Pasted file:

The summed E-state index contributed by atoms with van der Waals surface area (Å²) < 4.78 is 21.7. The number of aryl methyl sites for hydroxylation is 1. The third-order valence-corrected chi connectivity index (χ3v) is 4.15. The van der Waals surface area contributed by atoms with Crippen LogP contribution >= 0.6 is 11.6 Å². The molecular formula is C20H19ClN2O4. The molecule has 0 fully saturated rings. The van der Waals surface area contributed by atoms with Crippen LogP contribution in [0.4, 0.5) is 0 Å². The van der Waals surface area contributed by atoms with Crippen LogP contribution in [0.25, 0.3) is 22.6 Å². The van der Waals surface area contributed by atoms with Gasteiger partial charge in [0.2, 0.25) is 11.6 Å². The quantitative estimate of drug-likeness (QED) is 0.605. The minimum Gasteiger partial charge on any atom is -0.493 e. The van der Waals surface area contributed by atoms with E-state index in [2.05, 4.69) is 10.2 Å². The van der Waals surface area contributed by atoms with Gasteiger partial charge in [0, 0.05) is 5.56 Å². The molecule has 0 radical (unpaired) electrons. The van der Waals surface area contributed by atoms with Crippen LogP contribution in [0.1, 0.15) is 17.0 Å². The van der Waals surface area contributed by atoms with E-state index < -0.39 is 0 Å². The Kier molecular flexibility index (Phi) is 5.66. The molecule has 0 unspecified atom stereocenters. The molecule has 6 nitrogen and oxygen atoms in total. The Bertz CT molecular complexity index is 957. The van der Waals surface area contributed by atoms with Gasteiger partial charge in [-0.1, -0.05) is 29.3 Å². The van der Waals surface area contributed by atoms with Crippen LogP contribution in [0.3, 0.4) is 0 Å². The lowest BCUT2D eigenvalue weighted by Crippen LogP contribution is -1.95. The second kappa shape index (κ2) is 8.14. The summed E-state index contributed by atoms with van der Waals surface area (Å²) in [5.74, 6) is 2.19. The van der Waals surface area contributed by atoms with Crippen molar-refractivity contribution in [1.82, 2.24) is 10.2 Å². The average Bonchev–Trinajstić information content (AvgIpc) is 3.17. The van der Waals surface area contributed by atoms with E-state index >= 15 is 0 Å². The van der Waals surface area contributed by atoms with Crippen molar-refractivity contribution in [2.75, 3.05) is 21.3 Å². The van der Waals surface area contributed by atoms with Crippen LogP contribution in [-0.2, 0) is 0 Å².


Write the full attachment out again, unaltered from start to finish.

The summed E-state index contributed by atoms with van der Waals surface area (Å²) < 4.78 is 21.7. The number of aryl methyl sites for hydroxylation is 1. The third-order valence-corrected chi connectivity index (χ3v) is 4.15. The van der Waals surface area contributed by atoms with Crippen LogP contribution >= 0.6 is 11.6 Å². The molecular formula is C20H19ClN2O4. The molecule has 0 fully saturated rings. The van der Waals surface area contributed by atoms with Crippen LogP contribution in [0.4, 0.5) is 0 Å². The van der Waals surface area contributed by atoms with Crippen LogP contribution in [0.25, 0.3) is 22.6 Å². The van der Waals surface area contributed by atoms with Gasteiger partial charge in [0.2, 0.25) is 11.6 Å². The quantitative estimate of drug-likeness (QED) is 0.605. The minimum Gasteiger partial charge on any atom is -0.493 e. The van der Waals surface area contributed by atoms with E-state index in [2.05, 4.69) is 10.2 Å². The van der Waals surface area contributed by atoms with Gasteiger partial charge in [0, 0.05) is 5.56 Å². The molecule has 0 radical (unpaired) electrons. The van der Waals surface area contributed by atoms with Crippen LogP contribution in [0.1, 0.15) is 17.0 Å². The van der Waals surface area contributed by atoms with E-state index < -0.39 is 0 Å². The Kier molecular flexibility index (Phi) is 5.66. The molecule has 0 unspecified atom stereocenters. The molecule has 6 nitrogen and oxygen atoms in total. The Bertz CT molecular complexity index is 957. The van der Waals surface area contributed by atoms with Gasteiger partial charge in [-0.1, -0.05) is 29.3 Å². The van der Waals surface area contributed by atoms with Crippen LogP contribution in [0.3, 0.4) is 0 Å². The lowest BCUT2D eigenvalue weighted by Crippen LogP contribution is -1.95. The second kappa shape index (κ2) is 8.14. The summed E-state index contributed by atoms with van der Waals surface area (Å²) in [5.74, 6) is 2.19. The van der Waals surface area contributed by atoms with Crippen molar-refractivity contribution in [1.82, 2.24) is 10.2 Å². The average Bonchev–Trinajstić information content (AvgIpc) is 3.17. The van der Waals surface area contributed by atoms with E-state index >= 15 is 0 Å². The van der Waals surface area contributed by atoms with Crippen molar-refractivity contribution in [2.75, 3.05) is 21.3 Å². The van der Waals surface area contributed by atoms with Crippen LogP contribution in [-0.2, 0) is 0 Å².